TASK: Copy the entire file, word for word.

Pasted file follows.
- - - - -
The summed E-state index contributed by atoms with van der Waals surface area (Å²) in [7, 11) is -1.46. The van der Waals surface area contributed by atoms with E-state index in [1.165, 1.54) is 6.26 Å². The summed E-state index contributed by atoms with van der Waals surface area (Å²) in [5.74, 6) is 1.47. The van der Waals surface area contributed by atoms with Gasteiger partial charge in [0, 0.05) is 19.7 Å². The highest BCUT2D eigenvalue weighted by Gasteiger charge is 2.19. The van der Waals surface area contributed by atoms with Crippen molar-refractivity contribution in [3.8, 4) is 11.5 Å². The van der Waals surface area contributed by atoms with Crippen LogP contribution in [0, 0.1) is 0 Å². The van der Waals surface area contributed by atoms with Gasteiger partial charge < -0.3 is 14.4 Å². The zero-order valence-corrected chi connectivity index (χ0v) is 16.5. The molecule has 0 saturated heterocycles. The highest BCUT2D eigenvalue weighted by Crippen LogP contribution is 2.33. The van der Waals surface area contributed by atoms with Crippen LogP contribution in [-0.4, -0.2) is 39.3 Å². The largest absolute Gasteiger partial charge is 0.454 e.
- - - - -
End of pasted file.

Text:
The summed E-state index contributed by atoms with van der Waals surface area (Å²) in [7, 11) is -1.46. The van der Waals surface area contributed by atoms with E-state index in [1.165, 1.54) is 6.26 Å². The summed E-state index contributed by atoms with van der Waals surface area (Å²) in [5.74, 6) is 1.47. The van der Waals surface area contributed by atoms with Gasteiger partial charge in [0, 0.05) is 19.7 Å². The highest BCUT2D eigenvalue weighted by Gasteiger charge is 2.19. The van der Waals surface area contributed by atoms with Crippen molar-refractivity contribution in [3.8, 4) is 11.5 Å². The van der Waals surface area contributed by atoms with Crippen LogP contribution in [0, 0.1) is 0 Å². The van der Waals surface area contributed by atoms with Gasteiger partial charge < -0.3 is 14.4 Å². The zero-order valence-corrected chi connectivity index (χ0v) is 16.5. The molecule has 0 saturated heterocycles. The highest BCUT2D eigenvalue weighted by Crippen LogP contribution is 2.33. The van der Waals surface area contributed by atoms with Crippen LogP contribution in [-0.4, -0.2) is 39.3 Å². The largest absolute Gasteiger partial charge is 0.454 e.